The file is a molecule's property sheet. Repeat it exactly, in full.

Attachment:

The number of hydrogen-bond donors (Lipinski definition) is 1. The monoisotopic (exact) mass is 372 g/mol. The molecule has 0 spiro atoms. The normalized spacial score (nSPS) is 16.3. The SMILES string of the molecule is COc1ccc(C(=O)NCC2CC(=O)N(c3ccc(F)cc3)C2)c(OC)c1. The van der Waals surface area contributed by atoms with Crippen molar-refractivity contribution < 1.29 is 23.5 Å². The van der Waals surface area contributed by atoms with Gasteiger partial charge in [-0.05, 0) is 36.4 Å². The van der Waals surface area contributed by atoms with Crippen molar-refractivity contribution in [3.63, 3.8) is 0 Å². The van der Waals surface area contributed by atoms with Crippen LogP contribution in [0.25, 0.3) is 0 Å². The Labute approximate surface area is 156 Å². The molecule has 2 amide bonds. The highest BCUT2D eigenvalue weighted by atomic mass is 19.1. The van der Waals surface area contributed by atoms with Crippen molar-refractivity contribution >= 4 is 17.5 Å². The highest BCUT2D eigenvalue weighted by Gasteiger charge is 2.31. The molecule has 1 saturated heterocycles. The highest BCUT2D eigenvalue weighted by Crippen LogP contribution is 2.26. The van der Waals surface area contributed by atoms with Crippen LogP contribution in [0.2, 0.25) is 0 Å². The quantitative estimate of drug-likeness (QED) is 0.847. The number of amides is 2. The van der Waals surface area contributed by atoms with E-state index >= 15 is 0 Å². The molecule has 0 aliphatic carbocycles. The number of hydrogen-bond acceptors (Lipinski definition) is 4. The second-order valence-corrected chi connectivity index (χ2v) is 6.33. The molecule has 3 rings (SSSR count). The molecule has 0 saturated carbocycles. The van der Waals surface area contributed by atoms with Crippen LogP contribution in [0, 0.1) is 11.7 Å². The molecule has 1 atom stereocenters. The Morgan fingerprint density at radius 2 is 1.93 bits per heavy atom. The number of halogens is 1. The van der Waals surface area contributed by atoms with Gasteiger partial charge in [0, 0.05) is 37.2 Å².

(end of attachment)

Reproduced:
The number of hydrogen-bond donors (Lipinski definition) is 1. The monoisotopic (exact) mass is 372 g/mol. The molecule has 0 spiro atoms. The normalized spacial score (nSPS) is 16.3. The SMILES string of the molecule is COc1ccc(C(=O)NCC2CC(=O)N(c3ccc(F)cc3)C2)c(OC)c1. The van der Waals surface area contributed by atoms with Crippen molar-refractivity contribution < 1.29 is 23.5 Å². The van der Waals surface area contributed by atoms with Gasteiger partial charge in [-0.05, 0) is 36.4 Å². The van der Waals surface area contributed by atoms with Crippen molar-refractivity contribution in [3.63, 3.8) is 0 Å². The van der Waals surface area contributed by atoms with Crippen LogP contribution in [0.25, 0.3) is 0 Å². The Labute approximate surface area is 156 Å². The molecule has 2 amide bonds. The highest BCUT2D eigenvalue weighted by atomic mass is 19.1. The van der Waals surface area contributed by atoms with Crippen molar-refractivity contribution >= 4 is 17.5 Å². The highest BCUT2D eigenvalue weighted by Gasteiger charge is 2.31. The molecule has 1 saturated heterocycles. The highest BCUT2D eigenvalue weighted by Crippen LogP contribution is 2.26. The van der Waals surface area contributed by atoms with Crippen LogP contribution in [0.2, 0.25) is 0 Å². The quantitative estimate of drug-likeness (QED) is 0.847. The number of amides is 2. The van der Waals surface area contributed by atoms with E-state index >= 15 is 0 Å². The molecule has 0 aliphatic carbocycles. The number of hydrogen-bond acceptors (Lipinski definition) is 4. The second-order valence-corrected chi connectivity index (χ2v) is 6.33. The molecule has 3 rings (SSSR count). The molecule has 0 saturated carbocycles. The van der Waals surface area contributed by atoms with Crippen LogP contribution in [0, 0.1) is 11.7 Å². The molecule has 1 atom stereocenters. The Morgan fingerprint density at radius 2 is 1.93 bits per heavy atom. The number of halogens is 1. The van der Waals surface area contributed by atoms with Gasteiger partial charge in [0, 0.05) is 37.2 Å².